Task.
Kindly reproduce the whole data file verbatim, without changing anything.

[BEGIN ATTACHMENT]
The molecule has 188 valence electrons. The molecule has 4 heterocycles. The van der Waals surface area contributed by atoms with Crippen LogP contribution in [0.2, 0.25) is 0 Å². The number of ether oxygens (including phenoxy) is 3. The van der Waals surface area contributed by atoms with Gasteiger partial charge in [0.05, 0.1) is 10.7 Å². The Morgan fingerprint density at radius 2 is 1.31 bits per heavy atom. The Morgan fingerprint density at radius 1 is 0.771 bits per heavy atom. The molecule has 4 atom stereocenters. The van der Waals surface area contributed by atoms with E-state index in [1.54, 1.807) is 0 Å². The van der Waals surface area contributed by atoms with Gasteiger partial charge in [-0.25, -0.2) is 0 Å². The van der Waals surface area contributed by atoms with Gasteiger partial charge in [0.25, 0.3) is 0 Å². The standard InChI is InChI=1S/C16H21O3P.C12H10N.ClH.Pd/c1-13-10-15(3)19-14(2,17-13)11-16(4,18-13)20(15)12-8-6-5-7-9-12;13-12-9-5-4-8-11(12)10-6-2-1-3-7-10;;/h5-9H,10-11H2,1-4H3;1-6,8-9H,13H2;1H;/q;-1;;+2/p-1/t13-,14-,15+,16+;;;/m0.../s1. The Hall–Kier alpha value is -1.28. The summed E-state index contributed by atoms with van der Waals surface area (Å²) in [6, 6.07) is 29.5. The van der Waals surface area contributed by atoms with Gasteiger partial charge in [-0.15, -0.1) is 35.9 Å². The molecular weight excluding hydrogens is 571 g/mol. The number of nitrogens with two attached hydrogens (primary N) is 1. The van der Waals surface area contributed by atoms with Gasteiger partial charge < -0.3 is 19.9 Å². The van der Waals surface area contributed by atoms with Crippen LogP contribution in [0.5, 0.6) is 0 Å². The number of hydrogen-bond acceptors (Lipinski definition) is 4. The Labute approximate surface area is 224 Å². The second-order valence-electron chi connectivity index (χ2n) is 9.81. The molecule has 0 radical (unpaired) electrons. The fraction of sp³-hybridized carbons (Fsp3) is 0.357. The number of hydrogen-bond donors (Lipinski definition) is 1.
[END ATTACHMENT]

The molecule has 188 valence electrons. The molecule has 4 heterocycles. The van der Waals surface area contributed by atoms with Crippen LogP contribution in [0.2, 0.25) is 0 Å². The number of ether oxygens (including phenoxy) is 3. The van der Waals surface area contributed by atoms with Gasteiger partial charge in [0.05, 0.1) is 10.7 Å². The Morgan fingerprint density at radius 2 is 1.31 bits per heavy atom. The Morgan fingerprint density at radius 1 is 0.771 bits per heavy atom. The molecule has 4 atom stereocenters. The van der Waals surface area contributed by atoms with E-state index in [1.54, 1.807) is 0 Å². The van der Waals surface area contributed by atoms with Gasteiger partial charge in [-0.25, -0.2) is 0 Å². The van der Waals surface area contributed by atoms with Gasteiger partial charge in [0.25, 0.3) is 0 Å². The standard InChI is InChI=1S/C16H21O3P.C12H10N.ClH.Pd/c1-13-10-15(3)19-14(2,17-13)11-16(4,18-13)20(15)12-8-6-5-7-9-12;13-12-9-5-4-8-11(12)10-6-2-1-3-7-10;;/h5-9H,10-11H2,1-4H3;1-6,8-9H,13H2;1H;/q;-1;;+2/p-1/t13-,14-,15+,16+;;;/m0.../s1. The Hall–Kier alpha value is -1.28. The summed E-state index contributed by atoms with van der Waals surface area (Å²) in [6, 6.07) is 29.5. The van der Waals surface area contributed by atoms with Gasteiger partial charge in [-0.15, -0.1) is 35.9 Å². The molecular weight excluding hydrogens is 571 g/mol. The number of nitrogens with two attached hydrogens (primary N) is 1. The van der Waals surface area contributed by atoms with Gasteiger partial charge < -0.3 is 19.9 Å². The van der Waals surface area contributed by atoms with Crippen LogP contribution in [0.5, 0.6) is 0 Å². The number of hydrogen-bond acceptors (Lipinski definition) is 4. The Labute approximate surface area is 224 Å². The second-order valence-electron chi connectivity index (χ2n) is 9.81. The molecule has 0 radical (unpaired) electrons. The fraction of sp³-hybridized carbons (Fsp3) is 0.357. The number of hydrogen-bond donors (Lipinski definition) is 1.